Three sets of analysis are described which suggest that the choice of public transportation is related to higher land use density. The first analysis is based on the New York Region's journey-to-work data of the 1960 census, concluding that higher employment and residential density will increase the proportion of transit users and that the proximity of jobs and housing to one another has important advantages for the low income worker because of shorter trip length. The second analysis, a theoretical examination of a hypothetical suburban area based on models developed in the first analysis, suggests that the clustering of housing around a large job concentration has benefits with regard to limiting highway construction. The third analysis suggests the residential densities at which public transportation can work. The trend today is away from the high densities that can support public transportation. The dilemma can be solved if higher densities of development are built.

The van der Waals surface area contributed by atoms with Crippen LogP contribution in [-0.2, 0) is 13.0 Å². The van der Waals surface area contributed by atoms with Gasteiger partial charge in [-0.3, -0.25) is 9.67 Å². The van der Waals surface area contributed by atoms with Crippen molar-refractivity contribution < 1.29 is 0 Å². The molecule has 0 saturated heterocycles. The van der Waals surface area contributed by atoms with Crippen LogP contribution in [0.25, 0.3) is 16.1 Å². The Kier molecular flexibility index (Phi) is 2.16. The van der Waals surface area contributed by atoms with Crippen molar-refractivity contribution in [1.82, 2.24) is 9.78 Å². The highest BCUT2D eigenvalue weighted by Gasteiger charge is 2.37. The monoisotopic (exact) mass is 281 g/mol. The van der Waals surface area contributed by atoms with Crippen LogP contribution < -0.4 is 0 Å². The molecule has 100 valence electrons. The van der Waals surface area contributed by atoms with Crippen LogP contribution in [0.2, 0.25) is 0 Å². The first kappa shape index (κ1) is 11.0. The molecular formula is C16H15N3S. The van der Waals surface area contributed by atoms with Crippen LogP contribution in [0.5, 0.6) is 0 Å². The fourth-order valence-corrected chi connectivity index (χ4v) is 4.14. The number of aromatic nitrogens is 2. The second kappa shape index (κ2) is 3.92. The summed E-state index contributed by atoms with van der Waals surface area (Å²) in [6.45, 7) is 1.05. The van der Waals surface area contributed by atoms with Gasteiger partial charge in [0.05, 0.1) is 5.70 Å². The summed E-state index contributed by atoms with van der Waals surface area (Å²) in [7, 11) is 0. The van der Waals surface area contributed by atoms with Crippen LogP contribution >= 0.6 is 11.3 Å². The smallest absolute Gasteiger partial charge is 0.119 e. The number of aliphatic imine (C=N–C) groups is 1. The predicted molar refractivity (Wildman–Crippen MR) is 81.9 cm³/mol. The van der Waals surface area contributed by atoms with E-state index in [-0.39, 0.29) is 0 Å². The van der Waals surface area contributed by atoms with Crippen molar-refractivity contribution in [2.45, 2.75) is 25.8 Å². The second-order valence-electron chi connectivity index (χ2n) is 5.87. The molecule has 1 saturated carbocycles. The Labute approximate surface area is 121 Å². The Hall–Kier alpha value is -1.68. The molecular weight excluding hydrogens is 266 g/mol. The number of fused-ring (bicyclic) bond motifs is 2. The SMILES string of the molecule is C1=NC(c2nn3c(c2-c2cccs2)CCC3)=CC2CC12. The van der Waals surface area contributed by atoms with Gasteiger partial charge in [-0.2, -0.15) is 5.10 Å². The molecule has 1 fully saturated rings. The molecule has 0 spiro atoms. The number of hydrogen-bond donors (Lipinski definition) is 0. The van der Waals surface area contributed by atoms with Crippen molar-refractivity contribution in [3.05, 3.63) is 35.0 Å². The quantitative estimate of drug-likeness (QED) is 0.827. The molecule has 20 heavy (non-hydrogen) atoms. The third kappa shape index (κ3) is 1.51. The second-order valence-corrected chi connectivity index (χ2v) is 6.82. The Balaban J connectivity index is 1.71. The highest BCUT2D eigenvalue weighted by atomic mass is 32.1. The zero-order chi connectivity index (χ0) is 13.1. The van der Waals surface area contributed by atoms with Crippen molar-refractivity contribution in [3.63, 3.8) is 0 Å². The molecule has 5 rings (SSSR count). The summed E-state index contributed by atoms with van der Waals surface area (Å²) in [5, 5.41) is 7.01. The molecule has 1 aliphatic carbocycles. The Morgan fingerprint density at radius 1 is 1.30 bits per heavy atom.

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Filing Info

  • Accession Number: 00071770
  • Record Type: Publication
  • Source Agency: ASCE Journal of Transportation Engineering
  • Report/Paper Numbers: 9751 Proceeding
  • Files: TRIS
  • Created Date: Dec 13 1982 12:00AM